There are two principal weaknesses other than the usual PSU caps:

* the tunnel diode is relatively fragile, and can be destroyed by a DC
voltage
on the cable or even a static charge in the cable - hence the special
shorting BNC connector. Having aid that, all 5 that I have seen are
intact
* the battery pack must be present before it will switch on: the PSU
detects
missing and uncharged batteries. All 5 that I have seen have had
faulty
batteries. There are ways of faking a battery, or they can be replaced
by
new sub-C NiCds or NiMH. With NiMH be very careful with "Chinese
capacity
specifications" and the trickle charging current.



On 29/06/18 04:09, Pete Lancashire wrote:

Yeah if you need the short distance performance the 1502 is the only way
to
go. The newer models which have LCD redoubt if the LCD has not gone bad
now
it will. And the unfortunate part is the LCD was custom.

keep your eyes open a lot of sellers don't know what they have but like
another member said make sure the tunnel diode is good.

A few people have looked at the ex Soviet tunnel diodes but as far as I
know no one has found a substitute.

To me sounds like a perfect project to use a modern pulsar there are an
awful lot of 1502s out there.

On Thu, Jun 28, 2018, 1:00 PM Harvey White <madyn@dragonworks.info>
wrote:

On Thu, 28 Jun 2018 11:02:57 -0700, you wrote:

As Stefan said, how fast a step pulse you need and how much scope
bandwidth you need both depend on how much resolution you need. Do you
happen to have sampling plug-in set for your 7000 series mainframes?
If
not, how much scope bandwidth do you have available? Also, how fast a
risetime can you generate in a pulse?

Also as Stefan mentioned, if you can get down to a nS, you should be
able
to get pretty close!

I'd recommend (for the long term) that you keep an eye on ebay for a
good
deal on a Tektronix 1502 TDR. One of the handiest units I have. A
person
can't have too many TDRs though! Check out a 7S12 when you have time.
Absolutely delightful! :-)

The 1502 (not a/b/c) certainly has a tunnel diode in it for the main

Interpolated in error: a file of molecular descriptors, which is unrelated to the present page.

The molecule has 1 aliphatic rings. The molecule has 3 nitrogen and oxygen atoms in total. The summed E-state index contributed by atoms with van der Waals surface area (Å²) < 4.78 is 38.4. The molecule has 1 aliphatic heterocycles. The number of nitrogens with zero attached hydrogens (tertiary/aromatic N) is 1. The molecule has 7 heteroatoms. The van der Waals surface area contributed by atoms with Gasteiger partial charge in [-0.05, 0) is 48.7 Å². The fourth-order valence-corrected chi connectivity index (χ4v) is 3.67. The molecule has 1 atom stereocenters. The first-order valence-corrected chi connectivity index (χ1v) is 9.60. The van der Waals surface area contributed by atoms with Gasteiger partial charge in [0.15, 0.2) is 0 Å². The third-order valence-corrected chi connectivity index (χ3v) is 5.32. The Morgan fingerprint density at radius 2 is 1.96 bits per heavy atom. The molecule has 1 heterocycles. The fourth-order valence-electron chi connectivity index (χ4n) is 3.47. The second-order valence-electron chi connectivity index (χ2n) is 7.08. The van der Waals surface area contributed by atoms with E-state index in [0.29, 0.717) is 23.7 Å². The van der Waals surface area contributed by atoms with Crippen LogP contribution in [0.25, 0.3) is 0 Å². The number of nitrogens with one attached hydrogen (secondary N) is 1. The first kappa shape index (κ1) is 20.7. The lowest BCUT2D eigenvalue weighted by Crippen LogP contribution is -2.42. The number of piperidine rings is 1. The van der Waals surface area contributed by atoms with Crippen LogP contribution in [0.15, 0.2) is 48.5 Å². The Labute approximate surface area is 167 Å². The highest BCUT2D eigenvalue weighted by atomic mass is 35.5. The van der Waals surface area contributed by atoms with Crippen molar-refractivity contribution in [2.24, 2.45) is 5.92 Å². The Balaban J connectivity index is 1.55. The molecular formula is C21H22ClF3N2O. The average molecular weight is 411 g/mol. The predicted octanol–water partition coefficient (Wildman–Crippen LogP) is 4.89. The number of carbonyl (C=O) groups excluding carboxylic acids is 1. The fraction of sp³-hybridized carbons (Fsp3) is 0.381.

generator. It is difficult to impossible to get ahold of when damaged
(and it damages easily since it's right across the input). If you do
get a 1502, make sure that the TD is working.

I don't know anything about the 1502 A/B/C, so I cannot speak of the
tunnel diode (if any) in it.

A 1503 does not have a TD to generate the pulse, has 10 times the
distance at effectively 1/10 the resolution, that is, if the 1502
would be good to 1 cm, the 1503 is good to 10 cm.

Harder to damage, though.

Harvey


Best of luck with the cable!

Tom










Re: Kludging together a TDR or similar?

Richard Solomon <dickw1ksz@...>
 

I picked up a working 1502 a few years
ago on that auction site.

The batteries were shot, but I found a
paper on using a resistor and a big cap
to fool it into thinking it had batteries.

I think I have used if less than 5 times
over the years, but for the price it was
a nice addition to the test equipment
pile.

It didn't hurt that I had an original manual
for it.

73, Dick, W1KSZ

On Fri, Jun 29, 2018 at 4:11 AM, Tom Gardner <tggzzz@gmail.com> wrote:

I really like 1502 (not a, b, 1503 etc), and have some I ought to sell.

There are two principal weaknesses other than the usual PSU caps:

* the tunnel diode is relatively fragile, and can be destroyed by a DC
voltage
on the cable or even a static charge in the cable - hence the special
shorting BNC connector. Having aid that, all 5 that I have seen are
intact
* the battery pack must be present before it will switch on: the PSU
detects
missing and uncharged batteries. All 5 that I have seen have had faulty
batteries. There are ways of faking a battery, or they can be replaced
by
new sub-C NiCds or NiMH. With NiMH be very careful with "Chinese
capacity
specifications" and the trickle charging current.



On 29/06/18 04:09, Pete Lancashire wrote:

Yeah if you need the short distance performance the 1502 is the only way
to
go. The newer models which have LCD redoubt if the LCD has not gone bad
now
it will. And the unfortunate part is the LCD was custom.

keep your eyes open a lot of sellers don't know what they have but like
another member said make sure the tunnel diode is good.

A few people have looked at the ex Soviet tunnel diodes but as far as I
know no one has found a substitute.

To me sounds like a perfect project to use a modern pulsar there are an
awful lot of 1502s out there.

On Thu, Jun 28, 2018, 1:00 PM Harvey White <madyn@dragonworks.info>
wrote:

On Thu, 28 Jun 2018 11:02:57 -0700, you wrote:

As Stefan said, how fast a step pulse you need and how much scope
bandwidth you need both depend on how much resolution you need. Do you
happen to have sampling plug-in set for your 7000 series mainframes? If
not, how much scope bandwidth do you have available? Also, how fast a